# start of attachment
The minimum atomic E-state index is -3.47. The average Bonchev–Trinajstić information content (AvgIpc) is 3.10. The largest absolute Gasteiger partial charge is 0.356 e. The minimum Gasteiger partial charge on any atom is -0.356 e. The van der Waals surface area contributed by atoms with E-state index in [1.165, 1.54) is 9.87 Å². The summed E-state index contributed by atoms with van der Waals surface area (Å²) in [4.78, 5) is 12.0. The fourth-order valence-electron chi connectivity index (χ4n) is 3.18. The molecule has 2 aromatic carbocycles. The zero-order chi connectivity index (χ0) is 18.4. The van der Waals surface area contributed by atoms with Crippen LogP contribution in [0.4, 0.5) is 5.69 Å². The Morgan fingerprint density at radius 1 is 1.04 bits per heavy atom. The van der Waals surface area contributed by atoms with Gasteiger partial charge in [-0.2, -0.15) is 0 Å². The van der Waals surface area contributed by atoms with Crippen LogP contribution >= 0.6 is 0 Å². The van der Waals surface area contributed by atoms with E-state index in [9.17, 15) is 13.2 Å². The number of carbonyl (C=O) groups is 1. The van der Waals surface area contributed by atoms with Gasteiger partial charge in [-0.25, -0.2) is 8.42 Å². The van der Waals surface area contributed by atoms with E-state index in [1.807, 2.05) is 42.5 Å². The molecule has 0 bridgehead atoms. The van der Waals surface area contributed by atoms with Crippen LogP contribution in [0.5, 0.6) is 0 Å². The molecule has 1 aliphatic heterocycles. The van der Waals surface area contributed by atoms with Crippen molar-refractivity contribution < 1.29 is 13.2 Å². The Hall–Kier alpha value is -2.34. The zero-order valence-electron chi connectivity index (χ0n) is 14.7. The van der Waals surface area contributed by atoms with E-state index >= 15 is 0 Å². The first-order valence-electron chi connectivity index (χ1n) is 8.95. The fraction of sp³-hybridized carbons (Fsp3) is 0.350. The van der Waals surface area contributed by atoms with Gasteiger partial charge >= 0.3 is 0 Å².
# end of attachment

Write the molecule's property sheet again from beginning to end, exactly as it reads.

The minimum atomic E-state index is -3.47. The average Bonchev–Trinajstić information content (AvgIpc) is 3.10. The largest absolute Gasteiger partial charge is 0.356 e. The minimum Gasteiger partial charge on any atom is -0.356 e. The van der Waals surface area contributed by atoms with E-state index in [1.165, 1.54) is 9.87 Å². The summed E-state index contributed by atoms with van der Waals surface area (Å²) in [4.78, 5) is 12.0. The fourth-order valence-electron chi connectivity index (χ4n) is 3.18. The molecule has 2 aromatic carbocycles. The zero-order chi connectivity index (χ0) is 18.4. The van der Waals surface area contributed by atoms with Crippen LogP contribution in [0.4, 0.5) is 5.69 Å². The Morgan fingerprint density at radius 1 is 1.04 bits per heavy atom. The van der Waals surface area contributed by atoms with Gasteiger partial charge in [-0.2, -0.15) is 0 Å². The van der Waals surface area contributed by atoms with Crippen LogP contribution >= 0.6 is 0 Å². The van der Waals surface area contributed by atoms with E-state index in [9.17, 15) is 13.2 Å². The number of carbonyl (C=O) groups is 1. The van der Waals surface area contributed by atoms with Gasteiger partial charge in [-0.25, -0.2) is 8.42 Å². The van der Waals surface area contributed by atoms with E-state index in [1.807, 2.05) is 42.5 Å². The molecule has 0 bridgehead atoms. The van der Waals surface area contributed by atoms with Crippen LogP contribution in [0.5, 0.6) is 0 Å². The molecule has 1 aliphatic heterocycles. The van der Waals surface area contributed by atoms with Crippen molar-refractivity contribution < 1.29 is 13.2 Å². The Hall–Kier alpha value is -2.34. The zero-order valence-electron chi connectivity index (χ0n) is 14.7. The van der Waals surface area contributed by atoms with E-state index >= 15 is 0 Å². The first-order valence-electron chi connectivity index (χ1n) is 8.95. The fraction of sp³-hybridized carbons (Fsp3) is 0.350. The van der Waals surface area contributed by atoms with Gasteiger partial charge >= 0.3 is 0 Å².